For the last two years, pianist Ethan Iverson has been at the center of what looks, in hindsight, like a serious creative whirlwind. He re-conceptualized Stravinsky's ballet The Rite Of Spring in its entirety (!) for his trio The Bad Plus, and then, for good measure, recorded an album of all-original Bad Plus music (Inevitable Western). He recorded two crisply swinging trio albums with the drummer and jazz elder Albert "Tootie" Heath. He anchored the acclaimed quartet led by drummer Billy Hart (the group's 2014 release One Is The Other turned up on many best-of lists), and was part of another multi-generation group with pioneering saxophonist Lee Konitz. All while writing Do The Math, one of the most lucid, carefully reasoned blogs on contemporary music.
The work ethic is impressive, and arguably unique. But what makes Iverson extraordinary is the focused way he's managed these endeavors: He understands that each project has its own demands, aspirations and intended audience. He keeps things separate, drawing clear distinctions between his brainier compositional forays and his more reverential, sometimes scholarly investigations of jazz tradition. He does his serious innovating alongside bassist Reid Anderson and drummer Dave King in The Bad Plus, then gets his jazz on with the hot shots and legends who understand all his zany references and inside jokes.
This career strategy is tested on The Bad Plus Joshua Redman, a roaring and beautiful summit meeting that has no precedent in Iverson's discography. The first thing to know about it: Though Redman is among the most accomplished living practitioners of the jazz tenor saxophone, and can be counted on to shred on demand in a small group context, this is not a jazz date.
Instead, it's a series of knotty, deeply challenging compositions that explore (and usually exhaust) groove frontiers far from the spang-a-lang swing and the businessman's bounce. The rhythmic language here derives from rock and contemporary music, as well as the open, beautifully textural questing associated with the European avant-garde and certain strains of electronic music. The result: pulses that have an undeniable future-forward energy running through them. There's a spry, Aaron Copland-esque fantasy on rural Americana ("County Seat") and a haunting through-composed piece called "Beauty Has It Hard" that sounds, at times, as if Iverson has four hands going on the keyboard. And there's a wistful elegy ("The Mending") that distantly echoes Satie's piano music, as well as a filmic processional ("As This Moment Slips Away") that suggests what Band On The Run might have sounded like if Paul McCartney and Wings replaced the happy triads with dissonant chord clusters in 7/4 time.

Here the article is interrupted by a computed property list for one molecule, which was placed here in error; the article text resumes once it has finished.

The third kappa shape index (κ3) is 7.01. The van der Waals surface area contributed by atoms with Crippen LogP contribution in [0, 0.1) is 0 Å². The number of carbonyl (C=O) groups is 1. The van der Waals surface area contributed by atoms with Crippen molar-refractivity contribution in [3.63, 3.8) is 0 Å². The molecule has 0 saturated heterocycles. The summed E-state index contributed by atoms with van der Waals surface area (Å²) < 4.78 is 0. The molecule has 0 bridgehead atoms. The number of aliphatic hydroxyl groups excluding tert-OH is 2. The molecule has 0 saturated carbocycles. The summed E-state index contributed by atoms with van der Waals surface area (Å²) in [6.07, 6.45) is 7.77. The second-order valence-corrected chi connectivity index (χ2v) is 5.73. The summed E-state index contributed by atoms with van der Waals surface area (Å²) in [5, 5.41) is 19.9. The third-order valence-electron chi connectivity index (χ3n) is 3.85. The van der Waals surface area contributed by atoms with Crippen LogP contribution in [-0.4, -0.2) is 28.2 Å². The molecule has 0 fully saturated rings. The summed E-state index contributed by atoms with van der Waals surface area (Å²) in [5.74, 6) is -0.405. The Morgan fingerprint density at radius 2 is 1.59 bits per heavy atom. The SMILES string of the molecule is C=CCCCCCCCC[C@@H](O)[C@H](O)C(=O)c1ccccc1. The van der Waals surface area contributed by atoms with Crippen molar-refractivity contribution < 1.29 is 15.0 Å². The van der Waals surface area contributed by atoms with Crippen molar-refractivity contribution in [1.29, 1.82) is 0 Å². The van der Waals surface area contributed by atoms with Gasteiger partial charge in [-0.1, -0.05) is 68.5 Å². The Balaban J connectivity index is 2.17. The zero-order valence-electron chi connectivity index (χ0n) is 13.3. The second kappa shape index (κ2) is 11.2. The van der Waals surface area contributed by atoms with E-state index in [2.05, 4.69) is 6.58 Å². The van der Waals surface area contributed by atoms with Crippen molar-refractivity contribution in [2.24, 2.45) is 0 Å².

So there's a lot of the trademark Bad Plus wonkery going on here; even the pieces built on straight-up rock-style backbeats tend to lurch away from predictability, with fitful odd-meter detours and sudden moments of explosive group upheaval. Several of the most engaging compositions share an unusual trait: After three or more minutes exploring one idea, they pivot into a second, related but contrasting mood that serves as another platform for improvisation or further compositional elaboration.
You have to do quite a bit of counting to apprehend all the stuff going on inside these tunes. But happily, it's also possible to enjoy this music without that work, largely because the settings play to Redman's strengths. Where Iverson is a calculating improvisor prone to rattling off lines that call attention to the cleverness of the writing, Redman shares more heart and lyricism, and this cultivates deeper group communication. He can handle all the tricky switchbacks embedded in the music — his own group, James Farm, aspires to similar meta jamming — but never allows the structures to dictate too much about his own inventions. He engages the trio with short taunts and jabbing lines, and then, over time, shapes them into longer sweeping arcs that sometimes exude a heroic spirit. The ideas are impressive by themselves, but become more powerful as Redman and the rhythm section go about developing them, especially in two older tunes known to Bad Plus fans: "Dirty Blonde" and "Silence Is The Question." All involved utilize call-and-response and other familiar jazz techniques, and there are "solos" in a conventional jazz sense, but what emerges is a zillion miles from summit-meeting jazz.
That's the real triumph of The Bad Plus Joshua Redman: It exhibits genuinely fresh thinking. Though the music is at times overwritten, and as a result can occasionally register as a dizzying brainiac barrage of information, each of these compositions thrives in provocative non-jazz settings for spontaneous exploration. And, like all steps forward, this one isn't entirely radical: It draws on a range of old ideas (as old as Chopin nocturnes and '60s rock) as fuel for a journey into the murky, terrifying, thrilling unknown.